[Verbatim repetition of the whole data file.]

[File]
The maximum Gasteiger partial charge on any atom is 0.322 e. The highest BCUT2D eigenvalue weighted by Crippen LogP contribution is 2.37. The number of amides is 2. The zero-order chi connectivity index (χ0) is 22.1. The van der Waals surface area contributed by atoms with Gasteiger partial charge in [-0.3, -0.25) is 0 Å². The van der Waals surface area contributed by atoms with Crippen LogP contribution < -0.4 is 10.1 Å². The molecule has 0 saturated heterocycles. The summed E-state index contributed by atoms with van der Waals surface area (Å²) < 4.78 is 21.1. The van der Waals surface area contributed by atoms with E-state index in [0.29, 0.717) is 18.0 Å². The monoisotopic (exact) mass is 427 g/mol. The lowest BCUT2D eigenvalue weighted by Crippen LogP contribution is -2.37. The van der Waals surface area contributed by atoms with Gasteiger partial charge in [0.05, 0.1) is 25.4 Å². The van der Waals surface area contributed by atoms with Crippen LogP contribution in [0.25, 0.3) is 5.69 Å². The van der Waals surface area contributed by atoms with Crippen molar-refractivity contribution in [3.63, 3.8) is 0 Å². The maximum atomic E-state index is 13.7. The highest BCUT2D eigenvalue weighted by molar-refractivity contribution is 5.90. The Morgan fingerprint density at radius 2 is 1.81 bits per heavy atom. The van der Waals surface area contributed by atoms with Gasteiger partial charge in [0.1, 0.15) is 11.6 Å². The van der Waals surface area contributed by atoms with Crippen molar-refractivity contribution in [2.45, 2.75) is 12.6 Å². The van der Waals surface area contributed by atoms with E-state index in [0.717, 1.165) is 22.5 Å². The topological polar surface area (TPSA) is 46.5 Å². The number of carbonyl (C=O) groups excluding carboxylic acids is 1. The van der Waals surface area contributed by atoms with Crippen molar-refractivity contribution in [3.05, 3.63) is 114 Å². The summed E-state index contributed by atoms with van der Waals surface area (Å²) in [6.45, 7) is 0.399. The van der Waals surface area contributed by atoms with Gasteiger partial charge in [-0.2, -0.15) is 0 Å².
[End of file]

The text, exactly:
The maximum Gasteiger partial charge on any atom is 0.322 e. The highest BCUT2D eigenvalue weighted by Crippen LogP contribution is 2.37. The number of amides is 2. The zero-order chi connectivity index (χ0) is 22.1. The van der Waals surface area contributed by atoms with Gasteiger partial charge in [-0.3, -0.25) is 0 Å². The van der Waals surface area contributed by atoms with Crippen LogP contribution < -0.4 is 10.1 Å². The molecule has 0 saturated heterocycles. The summed E-state index contributed by atoms with van der Waals surface area (Å²) < 4.78 is 21.1. The van der Waals surface area contributed by atoms with E-state index in [0.29, 0.717) is 18.0 Å². The monoisotopic (exact) mass is 427 g/mol. The lowest BCUT2D eigenvalue weighted by Crippen LogP contribution is -2.37. The van der Waals surface area contributed by atoms with Gasteiger partial charge in [0.05, 0.1) is 25.4 Å². The van der Waals surface area contributed by atoms with Crippen LogP contribution in [0.25, 0.3) is 5.69 Å². The van der Waals surface area contributed by atoms with Crippen molar-refractivity contribution in [3.63, 3.8) is 0 Å². The maximum atomic E-state index is 13.7. The highest BCUT2D eigenvalue weighted by molar-refractivity contribution is 5.90. The Morgan fingerprint density at radius 2 is 1.81 bits per heavy atom. The van der Waals surface area contributed by atoms with Gasteiger partial charge in [0.1, 0.15) is 11.6 Å². The van der Waals surface area contributed by atoms with Crippen molar-refractivity contribution in [2.45, 2.75) is 12.6 Å². The van der Waals surface area contributed by atoms with E-state index in [0.717, 1.165) is 22.5 Å². The topological polar surface area (TPSA) is 46.5 Å². The number of carbonyl (C=O) groups excluding carboxylic acids is 1. The van der Waals surface area contributed by atoms with Crippen molar-refractivity contribution in [3.05, 3.63) is 114 Å². The summed E-state index contributed by atoms with van der Waals surface area (Å²) in [6.45, 7) is 0.399. The van der Waals surface area contributed by atoms with Gasteiger partial charge in [-0.2, -0.15) is 0 Å².